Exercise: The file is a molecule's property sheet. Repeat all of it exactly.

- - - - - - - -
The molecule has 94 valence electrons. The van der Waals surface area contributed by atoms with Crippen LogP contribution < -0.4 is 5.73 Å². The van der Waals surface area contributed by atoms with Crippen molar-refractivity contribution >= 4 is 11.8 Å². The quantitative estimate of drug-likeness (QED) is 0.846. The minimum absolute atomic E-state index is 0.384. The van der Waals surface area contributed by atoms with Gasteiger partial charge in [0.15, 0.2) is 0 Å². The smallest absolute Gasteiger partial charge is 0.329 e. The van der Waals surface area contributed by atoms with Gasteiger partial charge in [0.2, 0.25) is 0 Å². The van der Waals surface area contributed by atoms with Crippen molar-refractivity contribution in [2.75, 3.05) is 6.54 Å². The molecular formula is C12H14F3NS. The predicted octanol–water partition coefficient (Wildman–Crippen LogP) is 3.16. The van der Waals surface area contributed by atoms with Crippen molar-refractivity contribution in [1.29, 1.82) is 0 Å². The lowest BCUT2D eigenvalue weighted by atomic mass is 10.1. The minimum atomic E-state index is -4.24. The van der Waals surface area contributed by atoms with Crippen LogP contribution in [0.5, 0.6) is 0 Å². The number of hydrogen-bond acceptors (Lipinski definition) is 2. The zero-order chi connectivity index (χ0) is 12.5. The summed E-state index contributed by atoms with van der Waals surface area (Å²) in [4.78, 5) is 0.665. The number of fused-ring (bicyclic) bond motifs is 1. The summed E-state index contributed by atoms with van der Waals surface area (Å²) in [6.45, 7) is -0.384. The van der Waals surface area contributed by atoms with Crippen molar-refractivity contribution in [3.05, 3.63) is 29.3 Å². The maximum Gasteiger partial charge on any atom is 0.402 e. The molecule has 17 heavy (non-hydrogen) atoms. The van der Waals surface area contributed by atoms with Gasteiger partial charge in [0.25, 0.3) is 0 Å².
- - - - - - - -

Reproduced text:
The molecule has 94 valence electrons. The van der Waals surface area contributed by atoms with Crippen LogP contribution < -0.4 is 5.73 Å². The van der Waals surface area contributed by atoms with Crippen molar-refractivity contribution >= 4 is 11.8 Å². The quantitative estimate of drug-likeness (QED) is 0.846. The minimum absolute atomic E-state index is 0.384. The van der Waals surface area contributed by atoms with Gasteiger partial charge in [0.15, 0.2) is 0 Å². The smallest absolute Gasteiger partial charge is 0.329 e. The van der Waals surface area contributed by atoms with Gasteiger partial charge in [0.2, 0.25) is 0 Å². The van der Waals surface area contributed by atoms with Crippen molar-refractivity contribution in [2.75, 3.05) is 6.54 Å². The molecular formula is C12H14F3NS. The predicted octanol–water partition coefficient (Wildman–Crippen LogP) is 3.16. The van der Waals surface area contributed by atoms with Crippen molar-refractivity contribution in [1.29, 1.82) is 0 Å². The lowest BCUT2D eigenvalue weighted by atomic mass is 10.1. The minimum atomic E-state index is -4.24. The van der Waals surface area contributed by atoms with Crippen LogP contribution in [0.5, 0.6) is 0 Å². The number of hydrogen-bond acceptors (Lipinski definition) is 2. The zero-order chi connectivity index (χ0) is 12.5. The summed E-state index contributed by atoms with van der Waals surface area (Å²) in [4.78, 5) is 0.665. The number of fused-ring (bicyclic) bond motifs is 1. The summed E-state index contributed by atoms with van der Waals surface area (Å²) in [6.45, 7) is -0.384. The van der Waals surface area contributed by atoms with Crippen molar-refractivity contribution in [3.05, 3.63) is 29.3 Å². The maximum Gasteiger partial charge on any atom is 0.402 e. The molecule has 17 heavy (non-hydrogen) atoms. The van der Waals surface area contributed by atoms with Gasteiger partial charge in [0.25, 0.3) is 0 Å².